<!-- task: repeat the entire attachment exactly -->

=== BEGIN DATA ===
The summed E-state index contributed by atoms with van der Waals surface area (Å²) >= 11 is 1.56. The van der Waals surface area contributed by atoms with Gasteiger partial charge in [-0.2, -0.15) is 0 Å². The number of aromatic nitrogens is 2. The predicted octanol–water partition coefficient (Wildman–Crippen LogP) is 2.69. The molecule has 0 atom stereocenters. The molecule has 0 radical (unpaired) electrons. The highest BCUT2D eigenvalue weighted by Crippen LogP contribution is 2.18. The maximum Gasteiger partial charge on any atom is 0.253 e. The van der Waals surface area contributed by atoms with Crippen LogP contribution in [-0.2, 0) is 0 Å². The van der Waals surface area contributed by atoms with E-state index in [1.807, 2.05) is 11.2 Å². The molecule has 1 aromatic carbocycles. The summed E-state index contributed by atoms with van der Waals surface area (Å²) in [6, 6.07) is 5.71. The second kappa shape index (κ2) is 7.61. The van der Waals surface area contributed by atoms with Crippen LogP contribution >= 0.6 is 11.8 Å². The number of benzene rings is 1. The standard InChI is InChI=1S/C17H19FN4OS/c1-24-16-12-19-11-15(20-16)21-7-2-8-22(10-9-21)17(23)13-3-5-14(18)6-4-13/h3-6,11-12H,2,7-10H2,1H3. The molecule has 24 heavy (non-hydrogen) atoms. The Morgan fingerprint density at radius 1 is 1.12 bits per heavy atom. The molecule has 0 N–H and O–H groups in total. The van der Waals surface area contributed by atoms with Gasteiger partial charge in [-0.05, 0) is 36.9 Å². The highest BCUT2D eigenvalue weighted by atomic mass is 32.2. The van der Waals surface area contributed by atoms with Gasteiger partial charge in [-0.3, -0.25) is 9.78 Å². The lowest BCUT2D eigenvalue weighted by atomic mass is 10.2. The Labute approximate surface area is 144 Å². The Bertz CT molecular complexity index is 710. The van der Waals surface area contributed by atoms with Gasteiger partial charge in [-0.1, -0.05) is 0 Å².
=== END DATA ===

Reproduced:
The summed E-state index contributed by atoms with van der Waals surface area (Å²) >= 11 is 1.56. The van der Waals surface area contributed by atoms with Gasteiger partial charge in [-0.2, -0.15) is 0 Å². The number of aromatic nitrogens is 2. The predicted octanol–water partition coefficient (Wildman–Crippen LogP) is 2.69. The molecule has 0 atom stereocenters. The molecule has 0 radical (unpaired) electrons. The highest BCUT2D eigenvalue weighted by Crippen LogP contribution is 2.18. The maximum Gasteiger partial charge on any atom is 0.253 e. The van der Waals surface area contributed by atoms with Crippen LogP contribution in [-0.2, 0) is 0 Å². The van der Waals surface area contributed by atoms with E-state index in [1.807, 2.05) is 11.2 Å². The molecule has 1 aromatic carbocycles. The summed E-state index contributed by atoms with van der Waals surface area (Å²) in [6, 6.07) is 5.71. The second kappa shape index (κ2) is 7.61. The van der Waals surface area contributed by atoms with Crippen LogP contribution >= 0.6 is 11.8 Å². The number of benzene rings is 1. The standard InChI is InChI=1S/C17H19FN4OS/c1-24-16-12-19-11-15(20-16)21-7-2-8-22(10-9-21)17(23)13-3-5-14(18)6-4-13/h3-6,11-12H,2,7-10H2,1H3. The molecule has 24 heavy (non-hydrogen) atoms. The Morgan fingerprint density at radius 1 is 1.12 bits per heavy atom. The molecule has 0 N–H and O–H groups in total. The van der Waals surface area contributed by atoms with Gasteiger partial charge in [-0.05, 0) is 36.9 Å². The highest BCUT2D eigenvalue weighted by atomic mass is 32.2. The van der Waals surface area contributed by atoms with Gasteiger partial charge in [-0.3, -0.25) is 9.78 Å². The lowest BCUT2D eigenvalue weighted by atomic mass is 10.2. The Labute approximate surface area is 144 Å². The Bertz CT molecular complexity index is 710. The van der Waals surface area contributed by atoms with Gasteiger partial charge in [-0.1, -0.05) is 0 Å².